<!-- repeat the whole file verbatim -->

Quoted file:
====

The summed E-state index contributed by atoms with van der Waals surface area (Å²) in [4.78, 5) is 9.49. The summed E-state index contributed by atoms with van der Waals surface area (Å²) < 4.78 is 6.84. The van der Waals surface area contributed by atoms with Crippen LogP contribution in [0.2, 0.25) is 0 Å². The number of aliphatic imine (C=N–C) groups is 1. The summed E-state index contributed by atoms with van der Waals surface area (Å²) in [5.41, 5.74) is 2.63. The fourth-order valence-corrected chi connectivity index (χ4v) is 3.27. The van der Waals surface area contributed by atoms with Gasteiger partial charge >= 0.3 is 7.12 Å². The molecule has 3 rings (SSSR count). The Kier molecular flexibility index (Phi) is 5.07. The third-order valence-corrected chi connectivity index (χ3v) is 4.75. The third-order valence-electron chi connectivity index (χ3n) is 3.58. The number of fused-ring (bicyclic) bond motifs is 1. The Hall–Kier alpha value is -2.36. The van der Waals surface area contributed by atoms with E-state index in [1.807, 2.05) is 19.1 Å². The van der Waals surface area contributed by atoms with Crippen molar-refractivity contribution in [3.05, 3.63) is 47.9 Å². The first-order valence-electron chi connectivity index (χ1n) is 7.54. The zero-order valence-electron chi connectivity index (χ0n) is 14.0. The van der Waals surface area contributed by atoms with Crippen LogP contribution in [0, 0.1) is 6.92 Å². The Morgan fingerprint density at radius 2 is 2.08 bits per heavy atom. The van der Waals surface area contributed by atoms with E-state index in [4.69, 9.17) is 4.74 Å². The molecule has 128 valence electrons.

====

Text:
The summed E-state index contributed by atoms with van der Waals surface area (Å²) in [4.78, 5) is 9.49. The summed E-state index contributed by atoms with van der Waals surface area (Å²) < 4.78 is 6.84. The van der Waals surface area contributed by atoms with Crippen LogP contribution in [0.2, 0.25) is 0 Å². The number of aliphatic imine (C=N–C) groups is 1. The summed E-state index contributed by atoms with van der Waals surface area (Å²) in [5.41, 5.74) is 2.63. The fourth-order valence-corrected chi connectivity index (χ4v) is 3.27. The van der Waals surface area contributed by atoms with Gasteiger partial charge >= 0.3 is 7.12 Å². The molecule has 3 rings (SSSR count). The Kier molecular flexibility index (Phi) is 5.07. The third-order valence-corrected chi connectivity index (χ3v) is 4.75. The third-order valence-electron chi connectivity index (χ3n) is 3.58. The number of fused-ring (bicyclic) bond motifs is 1. The Hall–Kier alpha value is -2.36. The van der Waals surface area contributed by atoms with E-state index in [1.807, 2.05) is 19.1 Å². The van der Waals surface area contributed by atoms with Crippen molar-refractivity contribution in [3.05, 3.63) is 47.9 Å². The first-order valence-electron chi connectivity index (χ1n) is 7.54. The zero-order valence-electron chi connectivity index (χ0n) is 14.0. The van der Waals surface area contributed by atoms with Crippen LogP contribution in [0, 0.1) is 6.92 Å². The Morgan fingerprint density at radius 2 is 2.08 bits per heavy atom. The van der Waals surface area contributed by atoms with E-state index in [4.69, 9.17) is 4.74 Å². The molecule has 128 valence electrons.